The Least of Many Evils

I have a production install this Friday, and I’m trying to put together everything for the turnover. One problem with Documentum’s Application Builder (DAB) tool is that it doesn’t install everything–especially permission sets–that I’m using heavily for this app. So I’ve spent the last few work-days looking at various ways to manage the move from dev to qa to prod. I’ve done this a bunch of different ways over the years, and no approach has been completely satisfying.

  • API/DQL Scripts — Documentum comes with tools like isql and sqlplus for interactive sessions using a SQL-like language or the underlying DMCL API. Both tools will take files as input, and every platform has these tools. The good is offset by the bad–no control structures. It’s a matter of faith (and luck) that the scripts will do the right thing when run on a partially-configured system.
  • Real Programs — I’ve written some smart programs to assess the state of the docbase and do the right thing. Languages like perl and python can make for some sophisticated scripts, the latter even using the Java API (DFC) within Jython. Greater control comes at the cost of greater complexity, a good thing when there’s time to test. Not having that, I’m reluctant to go into full-blown development mode.
  • Manual Creation — The ultimate fallback position is to print out my spreadsheets and build everything outside the docapp first in the administrator tool. It allows me to be the ultimate control structure which in theory needs minimal debugging. I don’t really want to spend my entire Friday night with a flaky web application and a docbase that’s had more work with less positive effect than Joan Rivers. The upside is I’m less likely to need that special shampoo after this kind of Friday night date.
  • Dump and Load — Another tool can serialize (or in python-speak pickle) any Documentum object and even pulls out all related objects for reinstantiating in context. It’s not good with large docbases, and it has a history of bad behavior when running over Sybase. Worst of all, it often brings too much context; all kinds of other things will come along for the ride that will require removing by one of the other methods elaborated here.
  • dm_procedure — I’m not a docapp alchemist, but I do know that it can run snippets of client code called dm_procedures before and after various stages of installing a docapp. Unlike every other approach, this one integrates the execution into installing the docapp. I like the turn-key approach since ideally I should be handing this over to an application support group rather than doing it myself. That either requires me documenting the pants off the install or having something simple and mostly foolproof. The enormous downside is that these code snippets are done in docbasic, a dumbed-down version of Visual Basic that includes functions to use the DMCL API. Those functions take string arguments that are concatenations of method names, identifiers for sessions and objects, and plenty of arguments. Doing DMCL in perl is painless with variables embedded in strings, but in docbasic it’s a real pain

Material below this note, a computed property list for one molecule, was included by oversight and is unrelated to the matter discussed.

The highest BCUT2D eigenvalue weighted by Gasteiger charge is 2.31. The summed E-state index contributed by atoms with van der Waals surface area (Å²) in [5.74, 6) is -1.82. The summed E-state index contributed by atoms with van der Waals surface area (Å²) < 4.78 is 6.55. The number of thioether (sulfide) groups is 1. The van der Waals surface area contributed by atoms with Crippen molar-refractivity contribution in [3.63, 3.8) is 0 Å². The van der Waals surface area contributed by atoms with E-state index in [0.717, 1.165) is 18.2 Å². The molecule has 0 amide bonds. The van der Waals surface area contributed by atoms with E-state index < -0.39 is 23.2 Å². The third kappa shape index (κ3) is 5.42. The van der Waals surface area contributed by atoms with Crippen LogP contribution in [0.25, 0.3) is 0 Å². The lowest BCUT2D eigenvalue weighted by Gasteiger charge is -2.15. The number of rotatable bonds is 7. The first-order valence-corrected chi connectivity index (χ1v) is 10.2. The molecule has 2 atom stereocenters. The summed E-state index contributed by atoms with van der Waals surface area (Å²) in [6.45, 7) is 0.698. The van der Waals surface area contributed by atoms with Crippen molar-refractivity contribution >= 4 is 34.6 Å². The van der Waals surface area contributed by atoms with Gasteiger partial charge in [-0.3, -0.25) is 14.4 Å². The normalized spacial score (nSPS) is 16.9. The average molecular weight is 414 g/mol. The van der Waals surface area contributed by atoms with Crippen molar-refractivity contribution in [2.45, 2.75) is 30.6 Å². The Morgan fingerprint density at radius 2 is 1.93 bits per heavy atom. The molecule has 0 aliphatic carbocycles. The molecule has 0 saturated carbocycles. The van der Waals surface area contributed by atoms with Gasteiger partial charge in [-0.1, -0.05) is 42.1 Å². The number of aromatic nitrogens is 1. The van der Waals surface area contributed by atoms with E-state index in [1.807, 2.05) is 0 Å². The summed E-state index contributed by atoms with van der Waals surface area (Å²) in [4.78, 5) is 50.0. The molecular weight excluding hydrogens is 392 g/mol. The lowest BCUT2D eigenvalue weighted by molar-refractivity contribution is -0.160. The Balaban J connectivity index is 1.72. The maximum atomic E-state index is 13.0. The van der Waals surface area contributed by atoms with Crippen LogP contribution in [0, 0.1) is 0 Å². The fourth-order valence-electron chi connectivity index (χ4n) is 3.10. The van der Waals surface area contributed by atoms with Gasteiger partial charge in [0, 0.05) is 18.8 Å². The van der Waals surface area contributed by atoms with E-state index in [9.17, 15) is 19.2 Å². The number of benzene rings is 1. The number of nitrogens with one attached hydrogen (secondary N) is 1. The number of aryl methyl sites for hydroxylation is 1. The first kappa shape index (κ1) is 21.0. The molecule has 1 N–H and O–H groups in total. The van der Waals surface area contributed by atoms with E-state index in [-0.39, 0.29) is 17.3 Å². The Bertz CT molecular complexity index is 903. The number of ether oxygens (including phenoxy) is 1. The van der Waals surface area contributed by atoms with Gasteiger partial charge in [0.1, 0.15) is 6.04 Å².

I’ve done all of these things before, usually with more time and never with wonderful results. I refuse to just choose the least of many evils though; before calling it a day I started looking into calling the Java API (DFC) from within docbasic.

I’m not a huge fan of the DFC; it has some of the things I hate about Java in spades: unwieldy long names, class and method proliferation, and it attempts to be helpful to beginners at the expense of the flexibilty experts need. There are a few good things about DFC programming; an IDE like Eclipse brings some nice debugging and program-by-numbers features like code completion. It’s also getting harder and harder to find other API programmers, so the DFC has become my Lingua Franca with other, newer Documentum people.

Of course the IDE stuff doesn’t work for Java embedded into docbasic code. I’ll take a few hours tomorrow to see if docbasic takes some of the drudge out of DFC programming like Jython does, add a few generic dm_procedure/docbasic/DFC templates to my library, and at least know why never to do something like this again if it doesn’t work.

3 thoughts on “The Least of Many Evils”

  1. Ahem. Does not understanding Chinese invalidate thousands of years of language and culture? There are at least five people worldwide who will understanding my dilemma, my pain. It is to them I reach out.

    The cores dumped will vary with whatever obsesses me at the moment, so yes that will include technical arcana, beer, food, cities, technology, sci-fi, gaming, the same sex, and many other things.

    Fear not! Once I get my categories in place, you’ll be able to filter out those things that make your eyes roll back into your head or run screaming from the monitor.

  2. I always find it’s best to smile supportingly and wrinkle my brow knowingly when this particular type of core gets dumped. I occasionally learn a little something on the way…

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